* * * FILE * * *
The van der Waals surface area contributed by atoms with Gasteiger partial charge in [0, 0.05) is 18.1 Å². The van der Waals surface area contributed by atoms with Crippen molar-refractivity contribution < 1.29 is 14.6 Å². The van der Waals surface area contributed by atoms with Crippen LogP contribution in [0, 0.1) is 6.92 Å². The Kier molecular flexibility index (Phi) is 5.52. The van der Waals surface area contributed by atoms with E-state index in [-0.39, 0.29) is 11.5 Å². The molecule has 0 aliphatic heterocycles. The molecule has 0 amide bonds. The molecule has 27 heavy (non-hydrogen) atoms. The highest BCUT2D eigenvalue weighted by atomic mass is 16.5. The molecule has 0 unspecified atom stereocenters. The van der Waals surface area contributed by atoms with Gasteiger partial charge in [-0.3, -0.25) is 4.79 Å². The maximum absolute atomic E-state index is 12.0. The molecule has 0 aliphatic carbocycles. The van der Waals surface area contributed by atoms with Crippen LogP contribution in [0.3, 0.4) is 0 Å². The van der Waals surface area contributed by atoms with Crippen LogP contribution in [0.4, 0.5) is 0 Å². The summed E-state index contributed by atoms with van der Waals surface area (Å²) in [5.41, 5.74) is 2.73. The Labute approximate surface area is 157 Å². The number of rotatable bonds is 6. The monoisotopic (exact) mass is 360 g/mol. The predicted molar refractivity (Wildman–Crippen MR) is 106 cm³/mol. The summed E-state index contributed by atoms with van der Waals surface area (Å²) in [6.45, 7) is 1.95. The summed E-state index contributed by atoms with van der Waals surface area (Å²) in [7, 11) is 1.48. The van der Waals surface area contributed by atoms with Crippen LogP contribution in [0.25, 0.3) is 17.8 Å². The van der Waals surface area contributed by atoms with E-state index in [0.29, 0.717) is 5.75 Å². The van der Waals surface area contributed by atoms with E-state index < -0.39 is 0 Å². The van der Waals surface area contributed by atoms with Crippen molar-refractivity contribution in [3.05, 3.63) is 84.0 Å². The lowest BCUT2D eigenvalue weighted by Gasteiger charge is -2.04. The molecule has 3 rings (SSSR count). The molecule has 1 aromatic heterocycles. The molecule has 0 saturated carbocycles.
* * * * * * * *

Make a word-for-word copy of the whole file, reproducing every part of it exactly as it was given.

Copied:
The van der Waals surface area contributed by atoms with Gasteiger partial charge in [0, 0.05) is 18.1 Å². The van der Waals surface area contributed by atoms with Crippen molar-refractivity contribution < 1.29 is 14.6 Å². The van der Waals surface area contributed by atoms with Crippen LogP contribution in [0, 0.1) is 6.92 Å². The Kier molecular flexibility index (Phi) is 5.52. The van der Waals surface area contributed by atoms with E-state index in [-0.39, 0.29) is 11.5 Å². The molecule has 0 aliphatic heterocycles. The molecule has 0 amide bonds. The molecule has 27 heavy (non-hydrogen) atoms. The highest BCUT2D eigenvalue weighted by atomic mass is 16.5. The molecule has 0 unspecified atom stereocenters. The van der Waals surface area contributed by atoms with Gasteiger partial charge in [-0.3, -0.25) is 4.79 Å². The maximum absolute atomic E-state index is 12.0. The molecule has 0 aliphatic carbocycles. The van der Waals surface area contributed by atoms with Crippen LogP contribution in [0.3, 0.4) is 0 Å². The van der Waals surface area contributed by atoms with Crippen LogP contribution in [0.4, 0.5) is 0 Å². The summed E-state index contributed by atoms with van der Waals surface area (Å²) in [5.41, 5.74) is 2.73. The Labute approximate surface area is 157 Å². The number of rotatable bonds is 6. The monoisotopic (exact) mass is 360 g/mol. The predicted molar refractivity (Wildman–Crippen MR) is 106 cm³/mol. The summed E-state index contributed by atoms with van der Waals surface area (Å²) in [6.45, 7) is 1.95. The summed E-state index contributed by atoms with van der Waals surface area (Å²) in [7, 11) is 1.48. The van der Waals surface area contributed by atoms with Crippen LogP contribution in [0.25, 0.3) is 17.8 Å². The van der Waals surface area contributed by atoms with E-state index in [0.29, 0.717) is 5.75 Å². The van der Waals surface area contributed by atoms with E-state index < -0.39 is 0 Å². The van der Waals surface area contributed by atoms with Crippen molar-refractivity contribution in [3.05, 3.63) is 84.0 Å². The lowest BCUT2D eigenvalue weighted by Gasteiger charge is -2.04. The molecule has 3 rings (SSSR count). The molecule has 1 aromatic heterocycles. The molecule has 0 saturated carbocycles.